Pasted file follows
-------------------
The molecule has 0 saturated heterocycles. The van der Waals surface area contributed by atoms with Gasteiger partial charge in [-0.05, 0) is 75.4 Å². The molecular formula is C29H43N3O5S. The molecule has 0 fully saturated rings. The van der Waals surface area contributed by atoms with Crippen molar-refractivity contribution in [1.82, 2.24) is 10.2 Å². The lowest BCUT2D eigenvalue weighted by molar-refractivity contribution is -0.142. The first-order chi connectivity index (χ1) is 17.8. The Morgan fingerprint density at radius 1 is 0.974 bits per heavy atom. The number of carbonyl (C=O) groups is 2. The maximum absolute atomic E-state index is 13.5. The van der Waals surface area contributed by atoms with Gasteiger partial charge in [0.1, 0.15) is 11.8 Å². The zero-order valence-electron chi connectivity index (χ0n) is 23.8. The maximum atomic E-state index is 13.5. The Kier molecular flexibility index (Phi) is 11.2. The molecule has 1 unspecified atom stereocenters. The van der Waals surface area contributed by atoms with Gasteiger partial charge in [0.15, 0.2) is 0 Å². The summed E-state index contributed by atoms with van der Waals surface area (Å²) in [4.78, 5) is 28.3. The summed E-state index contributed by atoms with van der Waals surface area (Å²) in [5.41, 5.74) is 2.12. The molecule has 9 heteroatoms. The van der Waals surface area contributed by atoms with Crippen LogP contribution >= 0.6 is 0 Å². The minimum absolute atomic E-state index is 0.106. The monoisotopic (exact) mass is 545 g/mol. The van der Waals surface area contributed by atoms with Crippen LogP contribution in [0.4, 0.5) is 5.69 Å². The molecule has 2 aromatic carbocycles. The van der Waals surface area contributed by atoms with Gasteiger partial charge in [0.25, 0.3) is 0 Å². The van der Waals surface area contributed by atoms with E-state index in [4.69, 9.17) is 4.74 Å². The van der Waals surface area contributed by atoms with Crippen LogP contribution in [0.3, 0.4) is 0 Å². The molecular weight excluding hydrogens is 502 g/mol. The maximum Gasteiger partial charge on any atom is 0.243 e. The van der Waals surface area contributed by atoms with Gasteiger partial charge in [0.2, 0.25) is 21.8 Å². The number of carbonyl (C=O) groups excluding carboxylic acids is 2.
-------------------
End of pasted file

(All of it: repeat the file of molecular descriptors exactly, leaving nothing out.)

The molecule has 0 saturated heterocycles. The van der Waals surface area contributed by atoms with Gasteiger partial charge in [-0.05, 0) is 75.4 Å². The molecular formula is C29H43N3O5S. The molecule has 0 fully saturated rings. The van der Waals surface area contributed by atoms with Crippen molar-refractivity contribution in [1.82, 2.24) is 10.2 Å². The lowest BCUT2D eigenvalue weighted by molar-refractivity contribution is -0.142. The first-order chi connectivity index (χ1) is 17.8. The Morgan fingerprint density at radius 1 is 0.974 bits per heavy atom. The number of carbonyl (C=O) groups is 2. The maximum absolute atomic E-state index is 13.5. The van der Waals surface area contributed by atoms with Gasteiger partial charge in [0.1, 0.15) is 11.8 Å². The zero-order valence-electron chi connectivity index (χ0n) is 23.8. The maximum atomic E-state index is 13.5. The Kier molecular flexibility index (Phi) is 11.2. The molecule has 1 unspecified atom stereocenters. The van der Waals surface area contributed by atoms with Gasteiger partial charge in [0.15, 0.2) is 0 Å². The summed E-state index contributed by atoms with van der Waals surface area (Å²) in [4.78, 5) is 28.3. The summed E-state index contributed by atoms with van der Waals surface area (Å²) in [5.41, 5.74) is 2.12. The molecule has 9 heteroatoms. The van der Waals surface area contributed by atoms with Crippen LogP contribution >= 0.6 is 0 Å². The minimum absolute atomic E-state index is 0.106. The monoisotopic (exact) mass is 545 g/mol. The van der Waals surface area contributed by atoms with Crippen LogP contribution in [0.4, 0.5) is 5.69 Å². The molecule has 2 aromatic carbocycles. The van der Waals surface area contributed by atoms with Gasteiger partial charge in [0.25, 0.3) is 0 Å². The van der Waals surface area contributed by atoms with E-state index in [4.69, 9.17) is 4.74 Å². The van der Waals surface area contributed by atoms with Crippen LogP contribution in [0.3, 0.4) is 0 Å². The molecular weight excluding hydrogens is 502 g/mol. The maximum Gasteiger partial charge on any atom is 0.243 e. The van der Waals surface area contributed by atoms with Gasteiger partial charge in [0.2, 0.25) is 21.8 Å². The number of carbonyl (C=O) groups excluding carboxylic acids is 2.